In respect of the former, the Judge noted, following Turner v Royal Bank of Scotland [2000] BPIR 683, that 'only in exceptional circumstances' can a court allow points which were considered when the bankruptcy order was made to be re-litigated on an annulment application (para [42]).

As to the latter, the Judge noted, following Cozens v HM Commissioners of Customs & Excise [2000] BPIR 252, that an appeal from a refusal of annulment is 'in the nature of a true appeal: it is not a rehearing or review' (para [48]).

What practical lessons can insolvency office-holders and those advising them take away from the case?

The judgment ends with a set of useful observations as to the determination of a trustee's costs in annulment cases (paras [88]-[99]). The Judge was content, as determined at first instance, that the first respondent trustee should be entitled to recover his proper costs and expenses, even though the bankruptcy order should never have been made—the question then being whether these should be met by the appellant or the second respondent. Having given consideration to the full history of the matter (which included factoring in a number of procedural failures on the appellant's part such as her failure to make an application to set aside the default judgment) the judge concluded:

'The balance is an unusually fine one. I have provisionally concluded that the costs and expenses should be allocated for payment between them, and that, as a matter of broad fairness, the Appellant should pay the costs and expenses up to the date of the annulment application, but the Second Respondent should pay the costs and expenses from then on' ([para [98]).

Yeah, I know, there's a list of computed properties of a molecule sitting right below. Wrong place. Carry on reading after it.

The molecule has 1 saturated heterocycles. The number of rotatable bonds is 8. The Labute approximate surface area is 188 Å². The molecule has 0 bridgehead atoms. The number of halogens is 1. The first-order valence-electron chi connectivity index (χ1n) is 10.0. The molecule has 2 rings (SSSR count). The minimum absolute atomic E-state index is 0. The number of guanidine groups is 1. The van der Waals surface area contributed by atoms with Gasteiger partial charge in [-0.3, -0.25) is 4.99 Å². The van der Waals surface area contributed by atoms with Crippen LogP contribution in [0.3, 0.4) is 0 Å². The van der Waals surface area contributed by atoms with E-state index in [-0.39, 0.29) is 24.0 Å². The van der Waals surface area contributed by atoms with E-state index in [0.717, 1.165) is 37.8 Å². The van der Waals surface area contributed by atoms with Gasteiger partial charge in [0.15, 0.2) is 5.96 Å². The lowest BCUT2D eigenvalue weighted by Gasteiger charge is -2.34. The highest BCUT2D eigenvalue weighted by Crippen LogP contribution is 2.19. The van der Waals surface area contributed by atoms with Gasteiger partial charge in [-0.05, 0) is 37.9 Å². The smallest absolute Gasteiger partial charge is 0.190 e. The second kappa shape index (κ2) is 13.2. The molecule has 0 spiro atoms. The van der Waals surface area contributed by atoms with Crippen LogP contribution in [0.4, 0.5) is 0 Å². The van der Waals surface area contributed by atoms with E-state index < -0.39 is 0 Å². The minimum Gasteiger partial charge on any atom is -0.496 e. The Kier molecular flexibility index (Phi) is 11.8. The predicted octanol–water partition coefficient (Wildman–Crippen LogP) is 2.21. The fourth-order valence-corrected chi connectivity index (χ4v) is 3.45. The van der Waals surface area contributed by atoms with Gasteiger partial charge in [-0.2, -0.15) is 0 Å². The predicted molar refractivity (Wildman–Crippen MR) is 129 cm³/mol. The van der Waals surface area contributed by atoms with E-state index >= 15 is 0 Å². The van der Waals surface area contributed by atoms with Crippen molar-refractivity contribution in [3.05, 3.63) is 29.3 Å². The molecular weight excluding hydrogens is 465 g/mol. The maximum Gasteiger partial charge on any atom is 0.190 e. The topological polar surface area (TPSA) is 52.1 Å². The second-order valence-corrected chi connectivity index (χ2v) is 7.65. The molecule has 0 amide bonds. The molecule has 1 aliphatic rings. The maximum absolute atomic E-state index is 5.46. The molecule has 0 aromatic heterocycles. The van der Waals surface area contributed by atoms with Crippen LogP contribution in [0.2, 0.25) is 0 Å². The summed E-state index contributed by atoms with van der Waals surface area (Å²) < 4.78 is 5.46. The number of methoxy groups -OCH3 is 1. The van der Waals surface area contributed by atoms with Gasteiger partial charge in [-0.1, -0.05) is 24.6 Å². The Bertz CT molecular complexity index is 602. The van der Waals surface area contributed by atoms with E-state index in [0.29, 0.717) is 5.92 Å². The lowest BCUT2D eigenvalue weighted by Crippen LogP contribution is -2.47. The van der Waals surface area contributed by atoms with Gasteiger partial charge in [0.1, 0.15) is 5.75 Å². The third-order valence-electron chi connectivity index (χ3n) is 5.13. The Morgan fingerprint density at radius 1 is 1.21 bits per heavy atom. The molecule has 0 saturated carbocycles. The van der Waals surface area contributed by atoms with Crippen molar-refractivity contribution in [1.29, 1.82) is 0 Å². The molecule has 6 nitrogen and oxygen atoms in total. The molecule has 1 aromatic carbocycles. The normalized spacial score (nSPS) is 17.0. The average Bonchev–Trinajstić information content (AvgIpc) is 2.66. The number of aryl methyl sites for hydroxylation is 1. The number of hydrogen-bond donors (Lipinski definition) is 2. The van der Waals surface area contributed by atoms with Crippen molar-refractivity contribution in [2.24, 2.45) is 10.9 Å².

Interviewed by Nicola Laver.

The views expressed by our Legal Analysis interviewees are not necessarily those of the proprietor.

Further Reading

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What steps are available if it transpires that the bankruptcy order should not have been made and what are the usual grounds for the court annulling the bankruptcy order?

How do you annul a bankruptcy order and who can make the application?

Disputed bankruptcy petitions

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First published on LexisPSL Restructuring and Insolvency

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About the author:

Stephen qualified as a solicitor in 2005 and joined the Restructuring and Insolvency team at Lexis®PSL in September 2014 from Shoosmiths LLP, where he was a senior associate in the restructuring and insolvency team.

Primarily focused on contentious and advisory corporate and personal insolvency work, Stephen’s experience includes acting for office-holders on a wide range of issues, including appointments, investigations and the recovery and realisation of assets (including antecedent transaction claims), and for creditors in respect of the impact on them of the insolvency of debtors and counterparties.